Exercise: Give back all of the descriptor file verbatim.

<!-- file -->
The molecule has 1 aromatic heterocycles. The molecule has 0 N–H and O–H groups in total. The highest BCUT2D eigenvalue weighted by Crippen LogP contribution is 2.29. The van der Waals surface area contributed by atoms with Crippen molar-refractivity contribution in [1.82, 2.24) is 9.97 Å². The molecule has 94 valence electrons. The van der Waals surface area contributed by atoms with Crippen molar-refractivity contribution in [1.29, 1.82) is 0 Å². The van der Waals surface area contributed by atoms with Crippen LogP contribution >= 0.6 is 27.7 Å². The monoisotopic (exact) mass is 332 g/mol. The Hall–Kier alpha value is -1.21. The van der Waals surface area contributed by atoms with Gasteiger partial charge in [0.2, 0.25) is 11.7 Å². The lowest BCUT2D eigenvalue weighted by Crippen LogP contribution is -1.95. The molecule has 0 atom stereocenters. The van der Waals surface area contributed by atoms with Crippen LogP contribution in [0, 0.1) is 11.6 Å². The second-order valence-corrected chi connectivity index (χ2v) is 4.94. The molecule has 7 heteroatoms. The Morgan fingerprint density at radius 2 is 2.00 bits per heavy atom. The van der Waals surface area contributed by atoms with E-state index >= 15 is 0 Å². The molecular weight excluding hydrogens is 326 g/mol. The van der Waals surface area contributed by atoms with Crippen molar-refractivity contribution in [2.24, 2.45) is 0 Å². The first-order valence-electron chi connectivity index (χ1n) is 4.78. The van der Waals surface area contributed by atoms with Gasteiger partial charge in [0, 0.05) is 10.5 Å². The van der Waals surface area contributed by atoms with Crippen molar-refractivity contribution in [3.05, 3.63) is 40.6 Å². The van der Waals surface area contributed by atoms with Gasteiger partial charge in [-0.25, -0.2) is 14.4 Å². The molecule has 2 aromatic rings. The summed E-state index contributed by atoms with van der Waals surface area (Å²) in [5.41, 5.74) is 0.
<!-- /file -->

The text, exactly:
The molecule has 1 aromatic heterocycles. The molecule has 0 N–H and O–H groups in total. The highest BCUT2D eigenvalue weighted by Crippen LogP contribution is 2.29. The van der Waals surface area contributed by atoms with Crippen molar-refractivity contribution in [1.82, 2.24) is 9.97 Å². The molecule has 94 valence electrons. The van der Waals surface area contributed by atoms with Crippen molar-refractivity contribution in [1.29, 1.82) is 0 Å². The van der Waals surface area contributed by atoms with Crippen LogP contribution >= 0.6 is 27.7 Å². The monoisotopic (exact) mass is 332 g/mol. The Hall–Kier alpha value is -1.21. The van der Waals surface area contributed by atoms with Gasteiger partial charge in [0.2, 0.25) is 11.7 Å². The lowest BCUT2D eigenvalue weighted by Crippen LogP contribution is -1.95. The molecule has 0 atom stereocenters. The van der Waals surface area contributed by atoms with Crippen LogP contribution in [0, 0.1) is 11.6 Å². The second-order valence-corrected chi connectivity index (χ2v) is 4.94. The molecule has 7 heteroatoms. The Morgan fingerprint density at radius 2 is 2.00 bits per heavy atom. The van der Waals surface area contributed by atoms with E-state index >= 15 is 0 Å². The molecular weight excluding hydrogens is 326 g/mol. The van der Waals surface area contributed by atoms with Crippen molar-refractivity contribution in [2.24, 2.45) is 0 Å². The first-order valence-electron chi connectivity index (χ1n) is 4.78. The van der Waals surface area contributed by atoms with Gasteiger partial charge in [0, 0.05) is 10.5 Å². The van der Waals surface area contributed by atoms with Crippen molar-refractivity contribution in [3.05, 3.63) is 40.6 Å². The van der Waals surface area contributed by atoms with Gasteiger partial charge in [-0.25, -0.2) is 14.4 Å². The molecule has 2 aromatic rings. The summed E-state index contributed by atoms with van der Waals surface area (Å²) in [5.41, 5.74) is 0.